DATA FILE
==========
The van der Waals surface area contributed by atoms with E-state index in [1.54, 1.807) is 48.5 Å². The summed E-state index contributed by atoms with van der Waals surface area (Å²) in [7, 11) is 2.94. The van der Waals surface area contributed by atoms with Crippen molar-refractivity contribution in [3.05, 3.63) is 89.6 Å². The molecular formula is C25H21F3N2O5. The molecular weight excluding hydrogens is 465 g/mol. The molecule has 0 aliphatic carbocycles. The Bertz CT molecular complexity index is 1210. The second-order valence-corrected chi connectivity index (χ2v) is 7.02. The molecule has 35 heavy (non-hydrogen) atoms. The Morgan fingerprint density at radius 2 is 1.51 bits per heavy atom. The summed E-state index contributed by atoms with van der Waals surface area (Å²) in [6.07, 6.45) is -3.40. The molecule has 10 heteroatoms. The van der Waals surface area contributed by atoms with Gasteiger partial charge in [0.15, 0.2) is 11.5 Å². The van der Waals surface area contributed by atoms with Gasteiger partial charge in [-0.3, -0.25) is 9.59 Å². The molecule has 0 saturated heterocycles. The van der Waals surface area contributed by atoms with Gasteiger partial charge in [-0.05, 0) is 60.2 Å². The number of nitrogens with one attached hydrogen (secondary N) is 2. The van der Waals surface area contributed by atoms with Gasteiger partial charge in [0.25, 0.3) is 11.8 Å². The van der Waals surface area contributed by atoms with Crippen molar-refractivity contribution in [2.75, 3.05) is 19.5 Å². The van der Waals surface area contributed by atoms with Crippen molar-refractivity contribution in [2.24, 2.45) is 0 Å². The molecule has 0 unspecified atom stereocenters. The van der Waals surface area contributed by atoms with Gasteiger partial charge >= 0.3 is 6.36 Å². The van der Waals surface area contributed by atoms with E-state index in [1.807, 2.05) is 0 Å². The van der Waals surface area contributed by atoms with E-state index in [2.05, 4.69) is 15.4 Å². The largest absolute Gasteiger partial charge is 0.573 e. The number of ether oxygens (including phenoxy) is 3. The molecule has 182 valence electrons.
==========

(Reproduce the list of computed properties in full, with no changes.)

The van der Waals surface area contributed by atoms with E-state index in [1.54, 1.807) is 48.5 Å². The summed E-state index contributed by atoms with van der Waals surface area (Å²) in [7, 11) is 2.94. The van der Waals surface area contributed by atoms with Crippen molar-refractivity contribution in [3.05, 3.63) is 89.6 Å². The molecular formula is C25H21F3N2O5. The molecular weight excluding hydrogens is 465 g/mol. The molecule has 0 aliphatic carbocycles. The Bertz CT molecular complexity index is 1210. The second-order valence-corrected chi connectivity index (χ2v) is 7.02. The molecule has 35 heavy (non-hydrogen) atoms. The Morgan fingerprint density at radius 2 is 1.51 bits per heavy atom. The summed E-state index contributed by atoms with van der Waals surface area (Å²) in [6.07, 6.45) is -3.40. The molecule has 10 heteroatoms. The van der Waals surface area contributed by atoms with Gasteiger partial charge in [0.15, 0.2) is 11.5 Å². The van der Waals surface area contributed by atoms with Gasteiger partial charge in [-0.3, -0.25) is 9.59 Å². The molecule has 0 saturated heterocycles. The van der Waals surface area contributed by atoms with Gasteiger partial charge in [-0.05, 0) is 60.2 Å². The number of nitrogens with one attached hydrogen (secondary N) is 2. The van der Waals surface area contributed by atoms with Gasteiger partial charge in [0.25, 0.3) is 11.8 Å². The van der Waals surface area contributed by atoms with Crippen molar-refractivity contribution in [2.75, 3.05) is 19.5 Å². The van der Waals surface area contributed by atoms with Crippen molar-refractivity contribution in [2.24, 2.45) is 0 Å². The molecule has 0 unspecified atom stereocenters. The van der Waals surface area contributed by atoms with Gasteiger partial charge >= 0.3 is 6.36 Å². The van der Waals surface area contributed by atoms with E-state index in [1.807, 2.05) is 0 Å². The van der Waals surface area contributed by atoms with E-state index in [2.05, 4.69) is 15.4 Å². The largest absolute Gasteiger partial charge is 0.573 e. The number of ether oxygens (including phenoxy) is 3. The molecule has 182 valence electrons.